PORT-AU-PRINCE, HAITI, July 20, 1998 --- The
International Finance Corporation is investing up to US$500,000 to create
the first financial institution for microentrepreneurs in Haiti that will
operate on a commercial basis. MicroCredit National (MCN), S.A., will make
very small loans to Haitian entrepreneurs to develop enterprises from market
stalls to car repairs to cleaning houses. The investment marks IFC’s first
capital markets project in the country.
For many in the poorest country in the Western hemisphere, the only way
to earn a living is to operate a very small business such as selling goods
from street stalls or running taxis. These microentrepreneurs make up Haiti’s
unusually large informal sector, which comprises more than half of the
country’s labor force. But their only access to financing has been either
family connections or banks and other organizations that charge as much
as 100 percent interest rate. MicroCredit National will give those entrepreneurs
a market-oriented alternative.
In its first year of operation, MCN will offer microentrepreneurs loans
averaging US$260, with terms of three months to one year. MCN interest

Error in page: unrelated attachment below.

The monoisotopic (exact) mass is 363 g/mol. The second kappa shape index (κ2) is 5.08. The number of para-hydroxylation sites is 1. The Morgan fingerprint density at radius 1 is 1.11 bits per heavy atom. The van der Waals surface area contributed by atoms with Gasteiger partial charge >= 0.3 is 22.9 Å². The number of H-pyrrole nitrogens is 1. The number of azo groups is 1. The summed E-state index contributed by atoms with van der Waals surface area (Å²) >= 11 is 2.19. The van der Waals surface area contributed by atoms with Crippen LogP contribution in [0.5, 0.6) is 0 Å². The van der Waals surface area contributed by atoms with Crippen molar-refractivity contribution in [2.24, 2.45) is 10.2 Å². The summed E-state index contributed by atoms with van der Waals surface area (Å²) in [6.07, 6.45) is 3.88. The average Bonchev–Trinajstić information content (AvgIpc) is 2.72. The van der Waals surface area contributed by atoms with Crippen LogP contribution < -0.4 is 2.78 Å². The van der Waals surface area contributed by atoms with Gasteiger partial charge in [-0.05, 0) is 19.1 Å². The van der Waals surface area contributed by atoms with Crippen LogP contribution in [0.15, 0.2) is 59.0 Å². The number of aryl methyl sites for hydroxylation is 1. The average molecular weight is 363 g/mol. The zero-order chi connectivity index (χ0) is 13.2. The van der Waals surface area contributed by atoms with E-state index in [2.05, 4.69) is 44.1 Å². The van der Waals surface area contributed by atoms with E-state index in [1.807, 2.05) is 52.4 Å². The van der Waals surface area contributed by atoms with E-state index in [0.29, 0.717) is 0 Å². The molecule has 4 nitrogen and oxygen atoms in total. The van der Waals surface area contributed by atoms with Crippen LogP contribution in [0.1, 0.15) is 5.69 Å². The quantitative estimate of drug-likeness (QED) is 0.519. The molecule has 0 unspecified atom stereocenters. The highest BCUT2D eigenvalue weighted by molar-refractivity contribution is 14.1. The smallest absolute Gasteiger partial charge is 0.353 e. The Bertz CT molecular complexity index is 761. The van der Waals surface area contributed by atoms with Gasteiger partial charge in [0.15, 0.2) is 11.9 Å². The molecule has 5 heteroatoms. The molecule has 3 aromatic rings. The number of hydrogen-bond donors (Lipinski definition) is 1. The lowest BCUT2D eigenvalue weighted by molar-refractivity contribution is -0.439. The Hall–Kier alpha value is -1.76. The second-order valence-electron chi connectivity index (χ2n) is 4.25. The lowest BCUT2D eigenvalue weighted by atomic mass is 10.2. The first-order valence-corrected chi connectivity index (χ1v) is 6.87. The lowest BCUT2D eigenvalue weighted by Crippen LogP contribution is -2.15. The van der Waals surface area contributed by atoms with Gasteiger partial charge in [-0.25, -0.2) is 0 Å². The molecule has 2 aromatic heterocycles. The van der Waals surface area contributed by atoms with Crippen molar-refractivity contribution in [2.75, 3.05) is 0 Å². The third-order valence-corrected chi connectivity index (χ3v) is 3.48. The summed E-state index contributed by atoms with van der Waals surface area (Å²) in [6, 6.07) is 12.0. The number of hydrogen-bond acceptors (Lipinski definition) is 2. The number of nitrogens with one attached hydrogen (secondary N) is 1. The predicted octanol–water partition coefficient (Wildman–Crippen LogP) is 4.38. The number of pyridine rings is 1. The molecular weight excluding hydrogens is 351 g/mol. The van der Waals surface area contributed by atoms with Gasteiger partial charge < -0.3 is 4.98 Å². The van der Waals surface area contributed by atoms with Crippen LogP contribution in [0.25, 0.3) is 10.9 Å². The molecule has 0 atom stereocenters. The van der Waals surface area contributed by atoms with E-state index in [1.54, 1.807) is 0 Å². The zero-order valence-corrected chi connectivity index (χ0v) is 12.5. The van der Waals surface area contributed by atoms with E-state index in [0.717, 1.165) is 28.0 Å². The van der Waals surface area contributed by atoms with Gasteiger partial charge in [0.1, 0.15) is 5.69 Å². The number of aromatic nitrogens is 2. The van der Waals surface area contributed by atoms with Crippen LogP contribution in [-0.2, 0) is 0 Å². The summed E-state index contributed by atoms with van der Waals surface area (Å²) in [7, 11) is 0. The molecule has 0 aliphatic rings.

rates will be above prime, reflecting the higher risks and administrative
cost of microlending, but much lower than the rates charged by other financial
institutions. By the end of its third year of operation, MCN expects to
have a loan portfolio of $3.6 million with 11,000 loans.
MCN will open its first branch in Port-au-Prince and plans additional offices
in Cap Haitien, Jacmel, and other cities, as well as eventually expanding
to cover rural areas. In five years, MCN anticipates employing 60 loan
officers in six locations.
Karl Voltaire, Director of IFC’s Latin America and the Caribbean Department
said that the project will make an important contribution to building Haiti’s
economy by providing microentrepreneurs credit on a self-sustaining basis.
And, he noted, it also empowers women entrepreneurs who are prime recipients
of microcredit lending. Women use their enhanced earnings to improve the
education, health, and nutrition of their families.
IFC’s equity investment will be up to 25 percent of the total project
cost of US$2 million. Unibank S.A., Haiti’s second largest bank, is the
project’s leading sponsor with a 40 percent stake in MicroCredit National.
IPC GmbH, a German firm that is considered one of the most successful managers
of microcredit institutions in the world, will take a 25 percent stake
in the bank and manage the project for the first few years. IPC will also
train a Haitian management team to take over the operation in a few years.
Additional shareholders are expected to include International Cooperation
and Development Fund of Taiwan, China, which also plans to extend a loan
The project was developed following a pre-feasibility study funded by the
IFC-managed Swedish General Consultant Trust Fund.
IFC, part of the World Bank Group, fosters economic growth in the developing
world by financing private sector investments, mobilizing capital in the
international financial markets and providing technical assistance and
advice to governments and businesses.